The LaSalle was sold as a companion marque of Cadillac from 1927 to 1940. The two were linked by similarly-themed names, both being named for explorers—Antoine Laumet de La Mothe, sieur de Cadillac and René-Robert Cavelier, Sieur de La Salle, respectively. In an era where automotive brands were somewhat restricted to building a specific car per model year, Alfred Sloan surmised that the best way to bridge the gaps was to develop “companion” marques that could be sold through the current sales network. Under the plan, Cadillac, which had seen it base prices soar in the heady 1920s, was assigned LaSalle as a companion car to fill the gap that existed between itself and Buick.What emerged as the LaSalle in 1927 is widely regarded as the beginning of modern automotive styling, and its designer Harley Earl would launch a thirty year career as GM’s Vice President of the newly created Art & Colour Studios that still guide GM’s designs to this day.Prior to the LaSalle, automobiles essentially followed a set pattern, with design changes set by engineering needs. Earl, who had been hired by Cadillac General Manager Lawrence P. Fisher, conceived the LaSalle not as a junior Cadillac, but as something more agile and stylish. Influenced by the rakish Hispano-Suiza roadsters of the time, Earl’s LaSalle emerged as a smaller yet elegant counterpoint to Cadillac’s larger cars, and unlike anything else built by an American automotive manufacturer. Built by Cadillac to Cadillac standards, the LaSalle soon emerged as trend setting automobile within GM, and Earl was placed in charge of overseeing the design of all GM vehicles.LaSalles were offered in a full-range of body styles, including Fisher and Fleetwood built custom body designs. The roadster could also be ordered in two tone color combinations at a time when dark colors like black and navy blue were still the most familiar colors produced by manufacturers. Earl’s design even included a nod to the inspirational Hispano-Suiza with the marque’s circled trademark “LaS” cast into the horizontal tie bar between the front lights.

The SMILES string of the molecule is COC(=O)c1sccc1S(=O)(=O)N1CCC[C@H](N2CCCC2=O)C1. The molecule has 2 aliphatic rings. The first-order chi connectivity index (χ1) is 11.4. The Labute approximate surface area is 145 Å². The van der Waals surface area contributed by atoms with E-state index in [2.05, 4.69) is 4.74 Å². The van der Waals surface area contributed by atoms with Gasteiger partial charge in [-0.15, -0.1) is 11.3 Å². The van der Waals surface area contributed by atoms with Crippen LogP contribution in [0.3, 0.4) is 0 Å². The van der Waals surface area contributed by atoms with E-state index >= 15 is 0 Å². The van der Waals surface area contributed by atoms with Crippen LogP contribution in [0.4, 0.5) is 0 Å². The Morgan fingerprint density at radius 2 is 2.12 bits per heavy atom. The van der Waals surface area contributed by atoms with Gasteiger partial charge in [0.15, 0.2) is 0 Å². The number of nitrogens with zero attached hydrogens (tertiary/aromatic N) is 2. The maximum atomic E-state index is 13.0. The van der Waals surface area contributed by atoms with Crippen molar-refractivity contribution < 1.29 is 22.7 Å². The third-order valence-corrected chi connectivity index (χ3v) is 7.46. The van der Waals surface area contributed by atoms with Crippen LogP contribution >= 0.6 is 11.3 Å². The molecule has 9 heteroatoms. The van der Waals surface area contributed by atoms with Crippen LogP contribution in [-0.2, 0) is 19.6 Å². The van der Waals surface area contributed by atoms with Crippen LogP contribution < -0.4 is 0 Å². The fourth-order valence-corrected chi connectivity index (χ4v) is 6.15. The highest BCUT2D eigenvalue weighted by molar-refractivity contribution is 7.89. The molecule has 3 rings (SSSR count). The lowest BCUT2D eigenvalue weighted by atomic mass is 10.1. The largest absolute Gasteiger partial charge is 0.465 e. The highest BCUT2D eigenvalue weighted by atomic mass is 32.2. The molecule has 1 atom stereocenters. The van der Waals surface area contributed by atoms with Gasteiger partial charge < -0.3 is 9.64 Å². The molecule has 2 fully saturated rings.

In its final years, the LaSalle once again became more Cadillac-like in its appearance and details. The narrow radiator grille opening was retained, and was flanked by additional side grill work. Headlights which had moved down and secured to the “cat-walk” were again attached to the radiator shell. One interesting feature adopted by LaSalle in these years was a sun roof marketed as the “Sunshine Turret Top”. Sales again climbed in 1939 to 23,028.
The 1940 and final LaSalle was introduced in October 1939, and in its final year as it had in its first, by a full array of semi-custom body styles including a convertible sedan. Earl also oversaw this redesign, and the LaSalle emerged as a smooth flowing design, its trademark thin radiator was flanked by a series of thin chrome slots giving the LaSalle a futuristic look.
This nice older restoration is an excellent running example that has had some recent cosmetic restoration work, most notably the interior and top. Both of those items are in excellent condition and are as new. The paint is very nice as well and could be as recent as the top and interior. The only real weaker point of the car is the pot metal brightwork, which is pitted here and there. This of course only noticible when you are very close to the car, it is fine for touring and looks pretty strong from 10 feet. The bumpers are nicely rechromed, its only the pot metal trim and window trim that could use some help. This is a great tour car that can be pressed into service immediately.